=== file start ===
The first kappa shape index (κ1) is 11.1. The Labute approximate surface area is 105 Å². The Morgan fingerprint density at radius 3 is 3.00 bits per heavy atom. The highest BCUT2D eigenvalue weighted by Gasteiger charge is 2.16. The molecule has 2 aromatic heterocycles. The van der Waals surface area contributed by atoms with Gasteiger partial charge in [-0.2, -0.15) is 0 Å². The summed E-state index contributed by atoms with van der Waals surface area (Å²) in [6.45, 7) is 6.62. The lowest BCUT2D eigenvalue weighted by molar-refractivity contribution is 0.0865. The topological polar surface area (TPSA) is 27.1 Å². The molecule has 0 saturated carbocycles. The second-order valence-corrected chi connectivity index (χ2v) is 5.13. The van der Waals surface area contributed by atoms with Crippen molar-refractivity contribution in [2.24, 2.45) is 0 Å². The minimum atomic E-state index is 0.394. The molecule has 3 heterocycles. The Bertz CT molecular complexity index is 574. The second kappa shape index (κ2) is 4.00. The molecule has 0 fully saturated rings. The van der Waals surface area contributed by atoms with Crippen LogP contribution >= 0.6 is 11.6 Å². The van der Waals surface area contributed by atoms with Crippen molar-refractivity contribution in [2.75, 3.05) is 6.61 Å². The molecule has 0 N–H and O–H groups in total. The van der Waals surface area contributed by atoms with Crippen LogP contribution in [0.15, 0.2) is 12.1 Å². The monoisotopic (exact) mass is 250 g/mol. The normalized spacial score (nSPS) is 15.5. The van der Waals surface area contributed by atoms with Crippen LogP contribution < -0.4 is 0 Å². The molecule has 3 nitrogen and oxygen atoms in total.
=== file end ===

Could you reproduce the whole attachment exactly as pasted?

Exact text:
The first kappa shape index (κ1) is 11.1. The Labute approximate surface area is 105 Å². The Morgan fingerprint density at radius 3 is 3.00 bits per heavy atom. The highest BCUT2D eigenvalue weighted by Gasteiger charge is 2.16. The molecule has 2 aromatic heterocycles. The van der Waals surface area contributed by atoms with Gasteiger partial charge in [-0.2, -0.15) is 0 Å². The summed E-state index contributed by atoms with van der Waals surface area (Å²) in [6.45, 7) is 6.62. The lowest BCUT2D eigenvalue weighted by molar-refractivity contribution is 0.0865. The topological polar surface area (TPSA) is 27.1 Å². The molecule has 0 saturated carbocycles. The second-order valence-corrected chi connectivity index (χ2v) is 5.13. The van der Waals surface area contributed by atoms with Crippen molar-refractivity contribution in [2.24, 2.45) is 0 Å². The minimum atomic E-state index is 0.394. The molecule has 3 heterocycles. The Bertz CT molecular complexity index is 574. The second kappa shape index (κ2) is 4.00. The molecule has 0 fully saturated rings. The van der Waals surface area contributed by atoms with Crippen LogP contribution >= 0.6 is 11.6 Å². The van der Waals surface area contributed by atoms with Crippen molar-refractivity contribution in [2.75, 3.05) is 6.61 Å². The molecule has 0 N–H and O–H groups in total. The van der Waals surface area contributed by atoms with Crippen LogP contribution in [0.15, 0.2) is 12.1 Å². The monoisotopic (exact) mass is 250 g/mol. The normalized spacial score (nSPS) is 15.5. The van der Waals surface area contributed by atoms with Crippen LogP contribution < -0.4 is 0 Å². The molecule has 3 nitrogen and oxygen atoms in total.